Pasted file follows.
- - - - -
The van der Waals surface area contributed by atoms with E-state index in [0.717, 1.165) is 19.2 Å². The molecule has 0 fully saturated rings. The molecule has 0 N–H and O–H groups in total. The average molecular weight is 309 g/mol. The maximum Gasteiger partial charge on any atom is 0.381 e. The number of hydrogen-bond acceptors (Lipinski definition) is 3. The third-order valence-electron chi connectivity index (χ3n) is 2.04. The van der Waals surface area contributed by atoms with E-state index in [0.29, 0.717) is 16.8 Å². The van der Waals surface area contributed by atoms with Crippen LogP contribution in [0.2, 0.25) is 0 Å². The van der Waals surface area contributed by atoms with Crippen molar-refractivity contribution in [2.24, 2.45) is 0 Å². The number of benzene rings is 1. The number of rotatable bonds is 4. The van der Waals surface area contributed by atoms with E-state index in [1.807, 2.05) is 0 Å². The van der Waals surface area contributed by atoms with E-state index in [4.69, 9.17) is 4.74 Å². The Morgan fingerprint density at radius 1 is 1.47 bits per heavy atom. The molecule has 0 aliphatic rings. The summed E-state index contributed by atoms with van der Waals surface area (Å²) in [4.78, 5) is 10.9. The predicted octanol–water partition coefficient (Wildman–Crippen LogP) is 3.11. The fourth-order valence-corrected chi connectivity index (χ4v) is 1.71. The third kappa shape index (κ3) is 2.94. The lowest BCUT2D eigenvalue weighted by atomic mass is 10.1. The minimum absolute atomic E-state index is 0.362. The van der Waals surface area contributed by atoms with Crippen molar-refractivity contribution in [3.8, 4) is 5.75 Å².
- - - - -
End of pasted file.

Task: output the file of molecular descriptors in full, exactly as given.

The van der Waals surface area contributed by atoms with E-state index in [0.717, 1.165) is 19.2 Å². The molecule has 0 fully saturated rings. The molecule has 0 N–H and O–H groups in total. The average molecular weight is 309 g/mol. The maximum Gasteiger partial charge on any atom is 0.381 e. The number of hydrogen-bond acceptors (Lipinski definition) is 3. The third-order valence-electron chi connectivity index (χ3n) is 2.04. The van der Waals surface area contributed by atoms with E-state index in [0.29, 0.717) is 16.8 Å². The van der Waals surface area contributed by atoms with Crippen LogP contribution in [0.2, 0.25) is 0 Å². The van der Waals surface area contributed by atoms with Crippen molar-refractivity contribution in [2.24, 2.45) is 0 Å². The number of benzene rings is 1. The number of rotatable bonds is 4. The van der Waals surface area contributed by atoms with E-state index in [1.807, 2.05) is 0 Å². The van der Waals surface area contributed by atoms with E-state index in [4.69, 9.17) is 4.74 Å². The Morgan fingerprint density at radius 1 is 1.47 bits per heavy atom. The molecule has 0 aliphatic rings. The summed E-state index contributed by atoms with van der Waals surface area (Å²) in [4.78, 5) is 10.9. The predicted octanol–water partition coefficient (Wildman–Crippen LogP) is 3.11. The fourth-order valence-corrected chi connectivity index (χ4v) is 1.71. The third kappa shape index (κ3) is 2.94. The lowest BCUT2D eigenvalue weighted by atomic mass is 10.1. The minimum absolute atomic E-state index is 0.362. The van der Waals surface area contributed by atoms with Crippen molar-refractivity contribution in [3.8, 4) is 5.75 Å².